I sent them into Zoom breakout rooms to work on the problem together. As I moved through all the breakout rooms expecting silence and blank screens, I was surprised to see every group talking. They were discussing the problem! We came back together, and they shared their ideas with the whole class.

One group proposed a simple pattern as a possible rule. They suggested that each shape is made by duplicating the previous shape and connecting each corner of the original shape with its corresponding corner of the duplicate. They noticed that the cube was two squares connected together at their corners with additional edges. Another group was discussing how it’s impossible to accurately show a three-dimensional shape on a sheet of paper–some of the edges in the drawing of a cube would not be the same length, and some of the angles would not be 90˚. Their idea was to build a 4-dimensional shape in 3-dimensions with some of the side lengths and angles distorted. From there the class decided that a 4-dimensional cube consisted of two, 3-dimensional cubes next to each other, with corresponding corners connected by straight lines.

I was delighted. So many of my previously quiet students had played such an active role in the discussion. But would it continue? Would other, similar problems keep their interest? Or was this enthusiasm a one-off? After all, less than half of my class was there anyway, and there was no way I could engage those who weren’t showing up.

In the next class I asked them, “How many vertices does a 10-dimensional cube have?”

“How are we supposed to know *that*?” was the response.

I shrugged and said, “You figured out what a 4-dimensional cube looks like in a world where it can’t exist.”

One student observed, “The 3-dimensional cube has eight corners, and the 4-dimensional cube has 16 corners.” I wrote this down, and asked for other ideas. We discussed these ideas in the whole-group Zoom meeting until we found the beginnings of a pattern. I then sent them into breakout rooms to see if they could make sense of the pattern we found. If they finished early, I challenged them to find the number of vertices in an n-dimensional cube.

I was again excited as I drifted through the breakout rooms. Every single room was talking about the problem! Some were discussing the patterns of the number of vertices in cubes of different dimensions, but others were discussing multi-dimensions in general. Two of the most vocal students in one of the breakout rooms were students who had been silent in my online math class since the first day. I was feeling really good about the changes I was seeing in my students and their participation levels.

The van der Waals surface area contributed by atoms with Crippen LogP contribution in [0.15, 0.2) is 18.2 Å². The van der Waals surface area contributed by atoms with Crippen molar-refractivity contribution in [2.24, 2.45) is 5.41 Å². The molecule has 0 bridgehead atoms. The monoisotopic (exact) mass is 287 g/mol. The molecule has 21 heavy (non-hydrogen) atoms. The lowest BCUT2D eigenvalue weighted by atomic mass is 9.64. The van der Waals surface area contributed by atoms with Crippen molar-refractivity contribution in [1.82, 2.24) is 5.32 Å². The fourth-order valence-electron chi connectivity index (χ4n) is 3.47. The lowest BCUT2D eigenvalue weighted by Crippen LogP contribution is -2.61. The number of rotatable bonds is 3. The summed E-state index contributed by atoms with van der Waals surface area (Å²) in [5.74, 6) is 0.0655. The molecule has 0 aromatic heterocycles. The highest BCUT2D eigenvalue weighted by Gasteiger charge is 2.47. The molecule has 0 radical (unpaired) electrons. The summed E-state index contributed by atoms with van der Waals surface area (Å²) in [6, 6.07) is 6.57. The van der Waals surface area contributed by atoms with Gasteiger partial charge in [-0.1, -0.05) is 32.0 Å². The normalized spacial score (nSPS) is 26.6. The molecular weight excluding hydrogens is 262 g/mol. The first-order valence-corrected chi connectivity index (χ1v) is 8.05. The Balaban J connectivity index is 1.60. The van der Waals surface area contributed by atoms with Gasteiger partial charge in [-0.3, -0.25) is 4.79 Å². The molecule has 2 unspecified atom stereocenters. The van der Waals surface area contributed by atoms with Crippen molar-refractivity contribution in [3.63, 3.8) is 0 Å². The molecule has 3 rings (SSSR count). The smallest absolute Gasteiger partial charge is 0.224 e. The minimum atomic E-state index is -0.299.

We came back and each group presented what they talked about. Most of the groups figured out the pattern: the number of vertices of cubes in each dimension was found by doubling that of the previous dimension. One group figured out how to find the number of vertices in an n-dimensional cube by using powers of 2, and this excited others in the class.

The invitations to participate in interesting problems were working, and I had re-worked my challenge to myself: find questions that would get my students talking about math, regardless of whether or not they were related to the curriculum. I was using engagement as my thermometer, letting me know whether or not it was a good class.

I kept up this style for the next three months, while the class was conducted through Zoom. I was getting much better attendance, and I had parents write to me saying their child never wanted to miss a math class. I felt like my experiment was working, but I wasn’t yet sure how I was going to transition into the physical classroom when we returned.

We weren’t following the curriculum, and I wasn’t assessing progress on a regular basis. I didn’t feel like I was doing my job as a teacher. While teaching virtually, I justified this because I had much higher attendance than I did when I was using the curriculum, and I figured they were learning more than they would have if they hadn’t been attending class. However, I felt I needed to go back to traditional teaching when we returned to the physical classroom.

It wasn’t long after that return that I realized my old teaching methods weren’t working. “What are you doing? This isn’t how we do math class,” was the feedback I was receiving. My once enthusiastic students rebelled. They were slow to re-engage, weren’t as productive as they had been online, and came to class late. They began to go to the bathroom for long periods of time, and left class as soon as possible. This was such a contrast to the online meetings, where they would be asking questions and conversing long after class was over. The indifference that had appeared in my virtual classroom at the beginning of the school year was rearing its head. I again needed to change something.